Washington Benevolent Society traveling desk box, probably Mass., 1812. Pine, original iron hinges, iron lock, brass drawer knobs, molded brass oval pull on top, brass escutcheon, original painted decoration, initialed and dated in red paint “W.B.S.” “1812” and “N.L.,” with an engraving of George Washington under glass. H. 10-1/4, W. 22, D. 10-3/4 in.
Washington Benevolent Society traveling desk box, probably Mass., 1812. Pine, original iron hinges, iron lock, brass drawer knobs, molded brass oval pull on top, brass escutcheon, original painted decoration, initialed and dated in red paint “W.B.S.” “1812” and “N.L.,” with an engraving of George Washington under glass. H. 10-1/4, W. 22, D. 10-3/4 in.

In the era prior to the availability of specialized manufacture of such items, fraternal organizations often made and decorated their own regalia and associated objects. This box is a rare example of a decorated artifact made for a lodge secretary, to protect important papers (such as a membership roster) from curious outsiders. The box was probably custom-made for a Massachusetts lodge of the Washington Benevolent Society, an organization formed in 1808 to promote Federalist political goals such as a strong national fiscal policy and good relations with Great Britain. Membership was secret, thus the box has no exterior markings, and features a side cover meant to thwart all but the most determined intruder. The interior of the box’s cover bears the initials “W.B.S.” for Washington Benevolent Society. The meaning of “N.L.” is undetermined, but provided the inspiration for seminal collector Bertram Little to offer this box as a birthday gift bearing the initials of his wife, Nina Fletcher Little.



Sister’s desk, attributed to Orren N. Haskins (1815–1892) New Lebanon, N.Y., ca. 1865–1874 Walnut, cherry, white pine, and poplar, original dark brown tinted resin-based finish, turned cherry knobs H. 42-1/2, W. 32-1/2, D. 22-3/4 in.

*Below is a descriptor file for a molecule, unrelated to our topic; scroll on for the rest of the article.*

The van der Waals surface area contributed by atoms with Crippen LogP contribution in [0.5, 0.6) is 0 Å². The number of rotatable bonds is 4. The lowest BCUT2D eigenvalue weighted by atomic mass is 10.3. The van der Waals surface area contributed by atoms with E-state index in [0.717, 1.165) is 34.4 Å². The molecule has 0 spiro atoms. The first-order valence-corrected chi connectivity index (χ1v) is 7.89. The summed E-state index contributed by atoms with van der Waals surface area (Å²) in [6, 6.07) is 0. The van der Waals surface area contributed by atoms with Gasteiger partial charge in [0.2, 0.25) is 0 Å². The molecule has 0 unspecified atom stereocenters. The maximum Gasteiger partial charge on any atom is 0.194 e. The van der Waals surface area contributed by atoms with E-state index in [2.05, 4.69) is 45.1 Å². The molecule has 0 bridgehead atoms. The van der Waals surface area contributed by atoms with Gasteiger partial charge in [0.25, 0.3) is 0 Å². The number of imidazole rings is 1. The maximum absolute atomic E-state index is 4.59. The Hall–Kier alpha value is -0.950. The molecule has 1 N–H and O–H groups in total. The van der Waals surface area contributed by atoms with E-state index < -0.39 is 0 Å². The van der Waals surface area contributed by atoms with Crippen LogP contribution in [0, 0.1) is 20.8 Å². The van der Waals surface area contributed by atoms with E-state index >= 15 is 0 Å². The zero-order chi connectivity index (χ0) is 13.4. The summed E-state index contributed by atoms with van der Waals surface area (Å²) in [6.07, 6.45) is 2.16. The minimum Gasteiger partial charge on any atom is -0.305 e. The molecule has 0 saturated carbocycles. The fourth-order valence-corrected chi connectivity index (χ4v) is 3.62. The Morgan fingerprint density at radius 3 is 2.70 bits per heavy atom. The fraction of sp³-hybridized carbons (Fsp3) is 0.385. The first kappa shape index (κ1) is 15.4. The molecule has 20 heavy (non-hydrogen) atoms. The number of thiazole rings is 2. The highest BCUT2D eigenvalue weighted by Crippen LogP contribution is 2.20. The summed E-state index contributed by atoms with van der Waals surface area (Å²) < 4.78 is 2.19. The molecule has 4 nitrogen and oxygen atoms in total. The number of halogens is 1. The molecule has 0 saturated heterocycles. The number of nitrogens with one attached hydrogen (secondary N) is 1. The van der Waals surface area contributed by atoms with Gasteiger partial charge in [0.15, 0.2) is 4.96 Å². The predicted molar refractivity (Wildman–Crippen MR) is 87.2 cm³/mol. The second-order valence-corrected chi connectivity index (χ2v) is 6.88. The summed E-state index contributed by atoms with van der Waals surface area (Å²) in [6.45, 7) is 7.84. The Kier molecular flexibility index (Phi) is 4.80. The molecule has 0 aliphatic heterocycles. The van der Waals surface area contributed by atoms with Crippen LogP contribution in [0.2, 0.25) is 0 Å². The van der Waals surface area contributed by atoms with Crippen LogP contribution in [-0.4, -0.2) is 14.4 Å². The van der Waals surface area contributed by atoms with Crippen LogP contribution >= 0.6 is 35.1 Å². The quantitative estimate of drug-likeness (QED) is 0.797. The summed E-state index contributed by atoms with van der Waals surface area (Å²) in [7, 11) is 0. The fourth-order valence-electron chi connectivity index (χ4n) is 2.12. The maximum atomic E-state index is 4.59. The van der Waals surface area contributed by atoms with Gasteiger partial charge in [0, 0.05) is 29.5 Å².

Sister’s desk, attributed to Orren N. Haskins (1815–1892) New Lebanon, N.Y., ca. 1865–1874
Walnut, cherry, white pine, and poplar, original dark brown tinted resin-based finish, turned cherry knobs
H. 42-1/2, W. 32-1/2, D. 22-3/4 in.

“[W]e want a good plain substantial Shaker article, yea one that bears credit to our profession and tells who and what we are, true and honest before all the world, without hypocrisy or false covering.” These words, written by Haskins in his “Reflections” of 1887, articulate the aesthetic principles that exemplify the best Shaker furniture. Haskins was born in Savoy, Massachusetts, in 1815 and was only five years old when his family joined the Shakers. By the time he was eighteen, Haskins was making furniture at New Lebanon, New York. His talent propelled him to the head of the joiner shop by 1855, when he turned forty. This sister’s desk is one of his acknowledged masterpieces, similar in design and construction to two signed examples in the collection of Hancock Shaker Village in Pittsfield, Massachusetts. Sisters’ desks, designed for Shaker women to use for sewing and knitting, took a variety of forms. This example stands out by virtue of its simplicity and the elegance of its horizontal and vertical surfaces.



All of the artworks in Inspired Traditions illustrate the pursuit of beauty by self-taught artists. But even these individuals, working with the knowledge, skills, and cultural inheritance available to them, realized that artistry could be achieved in a variety of ways. In most of these works we see how folk artists each developed a unique set of skills, whether in craftsmanship, color, detail, or patterning, to enrich their daily lives. The result is a variegated presentation of useful and beautiful objects that range from simple, elegant forms to works of awe-inspiring intricacy. Collections such as this remind us that our artistic heritage draws from the wellspring of daily life, and that the connection of these beautiful objects to the lives and times of those who made and used them offers a rich and comprehensive accounting of a people.

Inspired Traditions: Selections from the Jane Katcher Collection of Americana will be on view at the Fenimore Art Museum, Cooperstown, New York, October 1 through December 31. The Fenimore Art Museum’s 2011 Americana Symposium, September 30 and October 1, coincides with the opening of the exhibition and the publication of Expressions of Innocence and Eloquence: Selections from the Jane Katcher Collection of Americana, Vol. II (Published by Marquand Books and distributed by Yale University Press). For more information visit www.fenimoreartmuseum.org or call 607.547.1400.


Paul S. D’Ambrosio is President and CEO of the Fenimore Art Museum and The Farmers’ Museum in Cooperstown, N.Y.


1. An article on the collection, written by Ruth Wolfe, appeared in our Autumn/Winter 2006 issue, vol. VII, issue 3, 92-98.